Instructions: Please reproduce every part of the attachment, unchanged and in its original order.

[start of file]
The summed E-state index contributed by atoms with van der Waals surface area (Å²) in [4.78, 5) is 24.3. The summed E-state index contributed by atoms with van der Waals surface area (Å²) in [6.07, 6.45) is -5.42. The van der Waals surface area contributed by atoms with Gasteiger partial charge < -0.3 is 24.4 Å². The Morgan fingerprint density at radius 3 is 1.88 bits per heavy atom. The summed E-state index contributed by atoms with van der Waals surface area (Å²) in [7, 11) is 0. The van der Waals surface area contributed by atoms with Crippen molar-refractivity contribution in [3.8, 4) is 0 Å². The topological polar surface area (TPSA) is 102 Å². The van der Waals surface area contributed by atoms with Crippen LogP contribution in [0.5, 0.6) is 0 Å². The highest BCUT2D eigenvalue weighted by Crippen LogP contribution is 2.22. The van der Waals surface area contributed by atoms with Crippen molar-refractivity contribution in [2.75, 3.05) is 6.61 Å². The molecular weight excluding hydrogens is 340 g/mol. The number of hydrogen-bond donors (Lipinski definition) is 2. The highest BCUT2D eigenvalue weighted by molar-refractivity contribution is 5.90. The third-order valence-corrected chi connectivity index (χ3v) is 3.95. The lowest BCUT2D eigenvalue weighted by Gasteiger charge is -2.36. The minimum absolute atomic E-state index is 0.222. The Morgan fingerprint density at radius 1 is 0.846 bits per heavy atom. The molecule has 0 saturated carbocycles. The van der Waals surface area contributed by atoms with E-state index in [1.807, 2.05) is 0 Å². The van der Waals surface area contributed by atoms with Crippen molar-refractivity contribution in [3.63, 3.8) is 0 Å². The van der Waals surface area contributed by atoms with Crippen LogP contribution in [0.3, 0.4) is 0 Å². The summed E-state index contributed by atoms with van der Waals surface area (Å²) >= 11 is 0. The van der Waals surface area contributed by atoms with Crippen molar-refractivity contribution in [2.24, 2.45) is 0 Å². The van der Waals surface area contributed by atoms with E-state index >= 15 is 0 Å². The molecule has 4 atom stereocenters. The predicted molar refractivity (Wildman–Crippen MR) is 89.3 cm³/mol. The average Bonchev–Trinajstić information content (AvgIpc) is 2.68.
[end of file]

The summed E-state index contributed by atoms with van der Waals surface area (Å²) in [4.78, 5) is 24.3. The summed E-state index contributed by atoms with van der Waals surface area (Å²) in [6.07, 6.45) is -5.42. The van der Waals surface area contributed by atoms with Gasteiger partial charge < -0.3 is 24.4 Å². The Morgan fingerprint density at radius 3 is 1.88 bits per heavy atom. The summed E-state index contributed by atoms with van der Waals surface area (Å²) in [7, 11) is 0. The van der Waals surface area contributed by atoms with Crippen molar-refractivity contribution in [3.8, 4) is 0 Å². The topological polar surface area (TPSA) is 102 Å². The van der Waals surface area contributed by atoms with Crippen LogP contribution in [0.5, 0.6) is 0 Å². The highest BCUT2D eigenvalue weighted by Crippen LogP contribution is 2.22. The van der Waals surface area contributed by atoms with Crippen molar-refractivity contribution in [2.75, 3.05) is 6.61 Å². The molecular weight excluding hydrogens is 340 g/mol. The number of hydrogen-bond donors (Lipinski definition) is 2. The highest BCUT2D eigenvalue weighted by molar-refractivity contribution is 5.90. The third-order valence-corrected chi connectivity index (χ3v) is 3.95. The lowest BCUT2D eigenvalue weighted by Gasteiger charge is -2.36. The minimum absolute atomic E-state index is 0.222. The Morgan fingerprint density at radius 1 is 0.846 bits per heavy atom. The molecule has 0 saturated carbocycles. The van der Waals surface area contributed by atoms with E-state index in [1.807, 2.05) is 0 Å². The van der Waals surface area contributed by atoms with Crippen molar-refractivity contribution in [3.63, 3.8) is 0 Å². The van der Waals surface area contributed by atoms with Crippen LogP contribution in [0.3, 0.4) is 0 Å². The summed E-state index contributed by atoms with van der Waals surface area (Å²) >= 11 is 0. The van der Waals surface area contributed by atoms with Crippen molar-refractivity contribution in [2.24, 2.45) is 0 Å². The van der Waals surface area contributed by atoms with E-state index >= 15 is 0 Å². The molecule has 4 atom stereocenters. The predicted molar refractivity (Wildman–Crippen MR) is 89.3 cm³/mol. The average Bonchev–Trinajstić information content (AvgIpc) is 2.68.